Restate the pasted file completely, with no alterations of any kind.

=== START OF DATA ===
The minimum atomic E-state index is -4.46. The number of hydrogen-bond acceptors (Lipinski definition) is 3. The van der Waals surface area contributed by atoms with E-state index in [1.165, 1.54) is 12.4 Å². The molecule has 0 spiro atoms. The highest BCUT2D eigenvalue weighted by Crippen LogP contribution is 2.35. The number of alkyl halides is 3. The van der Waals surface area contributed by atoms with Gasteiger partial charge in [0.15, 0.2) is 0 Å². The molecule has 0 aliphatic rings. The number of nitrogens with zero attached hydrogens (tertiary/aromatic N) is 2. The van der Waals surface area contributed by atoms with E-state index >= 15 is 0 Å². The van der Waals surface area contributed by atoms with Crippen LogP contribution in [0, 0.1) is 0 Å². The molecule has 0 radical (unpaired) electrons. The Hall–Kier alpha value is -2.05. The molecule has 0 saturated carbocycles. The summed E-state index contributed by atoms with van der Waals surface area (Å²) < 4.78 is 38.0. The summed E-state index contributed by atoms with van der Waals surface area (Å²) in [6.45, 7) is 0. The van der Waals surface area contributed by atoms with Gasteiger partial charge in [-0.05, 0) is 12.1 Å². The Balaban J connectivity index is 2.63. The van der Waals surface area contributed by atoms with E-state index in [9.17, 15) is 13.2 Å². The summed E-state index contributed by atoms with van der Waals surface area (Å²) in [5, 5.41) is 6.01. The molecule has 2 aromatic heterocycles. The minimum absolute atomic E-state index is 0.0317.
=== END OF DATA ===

The minimum atomic E-state index is -4.46. The number of hydrogen-bond acceptors (Lipinski definition) is 3. The van der Waals surface area contributed by atoms with E-state index in [1.165, 1.54) is 12.4 Å². The molecule has 0 spiro atoms. The highest BCUT2D eigenvalue weighted by Crippen LogP contribution is 2.35. The number of alkyl halides is 3. The van der Waals surface area contributed by atoms with Gasteiger partial charge in [0.15, 0.2) is 0 Å². The molecule has 0 aliphatic rings. The number of nitrogens with zero attached hydrogens (tertiary/aromatic N) is 2. The van der Waals surface area contributed by atoms with E-state index >= 15 is 0 Å². The van der Waals surface area contributed by atoms with Crippen LogP contribution in [0, 0.1) is 0 Å². The molecule has 0 radical (unpaired) electrons. The Hall–Kier alpha value is -2.05. The molecule has 0 saturated carbocycles. The summed E-state index contributed by atoms with van der Waals surface area (Å²) < 4.78 is 38.0. The summed E-state index contributed by atoms with van der Waals surface area (Å²) in [6.45, 7) is 0. The van der Waals surface area contributed by atoms with Gasteiger partial charge in [-0.05, 0) is 12.1 Å². The Balaban J connectivity index is 2.63. The van der Waals surface area contributed by atoms with E-state index in [9.17, 15) is 13.2 Å². The summed E-state index contributed by atoms with van der Waals surface area (Å²) in [5, 5.41) is 6.01. The molecule has 2 aromatic heterocycles. The minimum absolute atomic E-state index is 0.0317.